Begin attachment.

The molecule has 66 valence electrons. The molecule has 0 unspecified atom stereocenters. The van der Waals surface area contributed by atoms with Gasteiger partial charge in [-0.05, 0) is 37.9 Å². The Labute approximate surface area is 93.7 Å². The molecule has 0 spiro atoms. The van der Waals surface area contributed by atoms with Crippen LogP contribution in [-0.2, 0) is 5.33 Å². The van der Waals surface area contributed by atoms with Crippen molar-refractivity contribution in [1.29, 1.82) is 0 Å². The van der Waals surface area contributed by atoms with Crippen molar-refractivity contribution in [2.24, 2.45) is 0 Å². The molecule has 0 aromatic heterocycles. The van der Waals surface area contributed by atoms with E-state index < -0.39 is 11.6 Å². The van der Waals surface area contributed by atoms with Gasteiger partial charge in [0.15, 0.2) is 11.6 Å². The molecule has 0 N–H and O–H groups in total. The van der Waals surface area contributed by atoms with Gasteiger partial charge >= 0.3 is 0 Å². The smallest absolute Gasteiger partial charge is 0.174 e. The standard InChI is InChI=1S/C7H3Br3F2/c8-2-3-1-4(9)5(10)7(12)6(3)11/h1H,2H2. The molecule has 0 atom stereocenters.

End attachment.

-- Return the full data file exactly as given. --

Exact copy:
The molecule has 66 valence electrons. The molecule has 0 unspecified atom stereocenters. The van der Waals surface area contributed by atoms with Gasteiger partial charge in [-0.05, 0) is 37.9 Å². The Labute approximate surface area is 93.7 Å². The molecule has 0 spiro atoms. The van der Waals surface area contributed by atoms with Crippen LogP contribution in [-0.2, 0) is 5.33 Å². The van der Waals surface area contributed by atoms with Crippen molar-refractivity contribution in [1.29, 1.82) is 0 Å². The van der Waals surface area contributed by atoms with Crippen molar-refractivity contribution in [2.24, 2.45) is 0 Å². The molecule has 0 aromatic heterocycles. The van der Waals surface area contributed by atoms with E-state index < -0.39 is 11.6 Å². The van der Waals surface area contributed by atoms with Gasteiger partial charge in [0.15, 0.2) is 11.6 Å². The molecule has 0 N–H and O–H groups in total. The van der Waals surface area contributed by atoms with Gasteiger partial charge >= 0.3 is 0 Å². The smallest absolute Gasteiger partial charge is 0.174 e. The standard InChI is InChI=1S/C7H3Br3F2/c8-2-3-1-4(9)5(10)7(12)6(3)11/h1H,2H2. The molecule has 0 atom stereocenters.